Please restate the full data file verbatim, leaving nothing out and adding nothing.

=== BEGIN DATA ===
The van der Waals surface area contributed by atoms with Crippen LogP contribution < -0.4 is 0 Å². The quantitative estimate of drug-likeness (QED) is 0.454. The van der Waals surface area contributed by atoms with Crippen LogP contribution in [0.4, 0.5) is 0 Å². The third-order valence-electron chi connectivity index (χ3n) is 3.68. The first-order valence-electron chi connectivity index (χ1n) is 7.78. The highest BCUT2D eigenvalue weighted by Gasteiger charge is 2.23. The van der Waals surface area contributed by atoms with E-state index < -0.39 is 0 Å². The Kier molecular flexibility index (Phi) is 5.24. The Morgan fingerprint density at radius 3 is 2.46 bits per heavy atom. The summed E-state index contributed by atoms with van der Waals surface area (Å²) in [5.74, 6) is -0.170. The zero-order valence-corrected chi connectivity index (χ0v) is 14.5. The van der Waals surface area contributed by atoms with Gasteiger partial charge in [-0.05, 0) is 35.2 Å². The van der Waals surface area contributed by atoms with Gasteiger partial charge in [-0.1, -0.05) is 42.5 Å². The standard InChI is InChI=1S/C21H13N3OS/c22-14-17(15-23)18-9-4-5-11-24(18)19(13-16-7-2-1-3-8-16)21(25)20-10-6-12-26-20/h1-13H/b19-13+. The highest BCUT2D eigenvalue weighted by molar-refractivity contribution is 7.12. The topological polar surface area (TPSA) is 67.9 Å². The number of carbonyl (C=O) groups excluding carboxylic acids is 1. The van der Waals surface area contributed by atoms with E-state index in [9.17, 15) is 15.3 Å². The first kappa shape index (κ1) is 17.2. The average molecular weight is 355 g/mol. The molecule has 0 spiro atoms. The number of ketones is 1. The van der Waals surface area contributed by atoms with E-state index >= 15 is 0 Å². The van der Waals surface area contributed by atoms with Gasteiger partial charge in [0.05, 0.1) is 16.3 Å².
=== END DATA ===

The van der Waals surface area contributed by atoms with Crippen LogP contribution < -0.4 is 0 Å². The quantitative estimate of drug-likeness (QED) is 0.454. The van der Waals surface area contributed by atoms with Crippen LogP contribution in [0.4, 0.5) is 0 Å². The third-order valence-electron chi connectivity index (χ3n) is 3.68. The first-order valence-electron chi connectivity index (χ1n) is 7.78. The highest BCUT2D eigenvalue weighted by Gasteiger charge is 2.23. The van der Waals surface area contributed by atoms with E-state index < -0.39 is 0 Å². The Kier molecular flexibility index (Phi) is 5.24. The Morgan fingerprint density at radius 3 is 2.46 bits per heavy atom. The summed E-state index contributed by atoms with van der Waals surface area (Å²) in [5.74, 6) is -0.170. The zero-order valence-corrected chi connectivity index (χ0v) is 14.5. The van der Waals surface area contributed by atoms with Gasteiger partial charge in [-0.05, 0) is 35.2 Å². The van der Waals surface area contributed by atoms with Gasteiger partial charge in [-0.1, -0.05) is 42.5 Å². The standard InChI is InChI=1S/C21H13N3OS/c22-14-17(15-23)18-9-4-5-11-24(18)19(13-16-7-2-1-3-8-16)21(25)20-10-6-12-26-20/h1-13H/b19-13+. The highest BCUT2D eigenvalue weighted by molar-refractivity contribution is 7.12. The topological polar surface area (TPSA) is 67.9 Å². The number of carbonyl (C=O) groups excluding carboxylic acids is 1. The van der Waals surface area contributed by atoms with E-state index in [9.17, 15) is 15.3 Å². The first kappa shape index (κ1) is 17.2. The average molecular weight is 355 g/mol. The molecule has 0 spiro atoms. The number of ketones is 1. The van der Waals surface area contributed by atoms with E-state index >= 15 is 0 Å². The van der Waals surface area contributed by atoms with Gasteiger partial charge in [0.05, 0.1) is 16.3 Å².